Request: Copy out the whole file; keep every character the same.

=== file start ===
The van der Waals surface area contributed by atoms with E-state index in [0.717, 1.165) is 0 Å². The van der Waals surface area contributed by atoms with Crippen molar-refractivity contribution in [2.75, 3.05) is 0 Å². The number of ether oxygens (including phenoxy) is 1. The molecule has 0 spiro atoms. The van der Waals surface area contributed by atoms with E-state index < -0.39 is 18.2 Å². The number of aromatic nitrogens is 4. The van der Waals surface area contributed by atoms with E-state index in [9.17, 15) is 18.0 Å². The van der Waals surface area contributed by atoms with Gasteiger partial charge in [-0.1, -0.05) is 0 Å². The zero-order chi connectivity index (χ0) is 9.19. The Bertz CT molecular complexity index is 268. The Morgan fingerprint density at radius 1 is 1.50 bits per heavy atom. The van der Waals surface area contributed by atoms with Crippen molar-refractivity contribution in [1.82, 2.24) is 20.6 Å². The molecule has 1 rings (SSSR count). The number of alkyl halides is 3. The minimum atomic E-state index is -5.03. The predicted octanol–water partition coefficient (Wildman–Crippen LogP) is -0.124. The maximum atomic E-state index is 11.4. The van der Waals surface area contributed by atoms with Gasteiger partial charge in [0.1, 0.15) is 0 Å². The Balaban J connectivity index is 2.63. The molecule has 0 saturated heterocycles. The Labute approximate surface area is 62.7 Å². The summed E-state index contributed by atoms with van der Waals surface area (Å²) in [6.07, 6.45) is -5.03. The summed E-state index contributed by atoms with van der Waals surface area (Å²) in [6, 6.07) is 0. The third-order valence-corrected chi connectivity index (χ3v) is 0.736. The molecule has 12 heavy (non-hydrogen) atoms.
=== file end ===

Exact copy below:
The van der Waals surface area contributed by atoms with E-state index in [0.717, 1.165) is 0 Å². The van der Waals surface area contributed by atoms with Crippen molar-refractivity contribution in [2.75, 3.05) is 0 Å². The number of ether oxygens (including phenoxy) is 1. The molecule has 0 spiro atoms. The van der Waals surface area contributed by atoms with E-state index < -0.39 is 18.2 Å². The number of aromatic nitrogens is 4. The van der Waals surface area contributed by atoms with E-state index in [9.17, 15) is 18.0 Å². The van der Waals surface area contributed by atoms with Gasteiger partial charge in [-0.1, -0.05) is 0 Å². The zero-order chi connectivity index (χ0) is 9.19. The Bertz CT molecular complexity index is 268. The Morgan fingerprint density at radius 1 is 1.50 bits per heavy atom. The van der Waals surface area contributed by atoms with Crippen molar-refractivity contribution in [1.82, 2.24) is 20.6 Å². The molecule has 1 rings (SSSR count). The number of alkyl halides is 3. The minimum atomic E-state index is -5.03. The predicted octanol–water partition coefficient (Wildman–Crippen LogP) is -0.124. The maximum atomic E-state index is 11.4. The van der Waals surface area contributed by atoms with Gasteiger partial charge in [0.1, 0.15) is 0 Å². The Balaban J connectivity index is 2.63. The molecule has 0 saturated heterocycles. The Labute approximate surface area is 62.7 Å². The summed E-state index contributed by atoms with van der Waals surface area (Å²) in [6.07, 6.45) is -5.03. The summed E-state index contributed by atoms with van der Waals surface area (Å²) in [6, 6.07) is 0. The third-order valence-corrected chi connectivity index (χ3v) is 0.736. The molecule has 12 heavy (non-hydrogen) atoms.